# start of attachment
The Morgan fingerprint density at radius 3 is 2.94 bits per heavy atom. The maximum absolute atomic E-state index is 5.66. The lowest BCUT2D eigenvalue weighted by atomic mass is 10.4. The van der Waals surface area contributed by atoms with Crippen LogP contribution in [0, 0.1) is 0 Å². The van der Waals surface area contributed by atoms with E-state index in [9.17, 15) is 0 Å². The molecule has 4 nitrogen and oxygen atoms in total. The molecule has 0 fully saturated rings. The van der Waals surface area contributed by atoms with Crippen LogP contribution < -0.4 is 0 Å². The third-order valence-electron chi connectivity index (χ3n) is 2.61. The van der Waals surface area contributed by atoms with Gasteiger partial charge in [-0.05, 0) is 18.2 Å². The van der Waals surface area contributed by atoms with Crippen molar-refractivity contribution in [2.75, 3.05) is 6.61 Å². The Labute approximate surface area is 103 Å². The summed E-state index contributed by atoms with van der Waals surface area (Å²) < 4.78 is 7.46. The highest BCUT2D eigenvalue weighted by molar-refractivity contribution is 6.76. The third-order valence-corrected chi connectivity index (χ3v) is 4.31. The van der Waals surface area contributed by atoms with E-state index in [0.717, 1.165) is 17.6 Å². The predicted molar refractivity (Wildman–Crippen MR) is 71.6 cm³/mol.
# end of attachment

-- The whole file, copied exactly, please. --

The Morgan fingerprint density at radius 3 is 2.94 bits per heavy atom. The maximum absolute atomic E-state index is 5.66. The lowest BCUT2D eigenvalue weighted by atomic mass is 10.4. The van der Waals surface area contributed by atoms with Crippen LogP contribution in [0, 0.1) is 0 Å². The van der Waals surface area contributed by atoms with E-state index in [9.17, 15) is 0 Å². The molecule has 4 nitrogen and oxygen atoms in total. The molecule has 0 fully saturated rings. The van der Waals surface area contributed by atoms with Crippen LogP contribution < -0.4 is 0 Å². The third-order valence-electron chi connectivity index (χ3n) is 2.61. The van der Waals surface area contributed by atoms with Gasteiger partial charge in [-0.05, 0) is 18.2 Å². The van der Waals surface area contributed by atoms with Crippen molar-refractivity contribution in [2.75, 3.05) is 6.61 Å². The Labute approximate surface area is 103 Å². The summed E-state index contributed by atoms with van der Waals surface area (Å²) < 4.78 is 7.46. The highest BCUT2D eigenvalue weighted by molar-refractivity contribution is 6.76. The third-order valence-corrected chi connectivity index (χ3v) is 4.31. The van der Waals surface area contributed by atoms with E-state index in [0.717, 1.165) is 17.6 Å². The predicted molar refractivity (Wildman–Crippen MR) is 71.6 cm³/mol.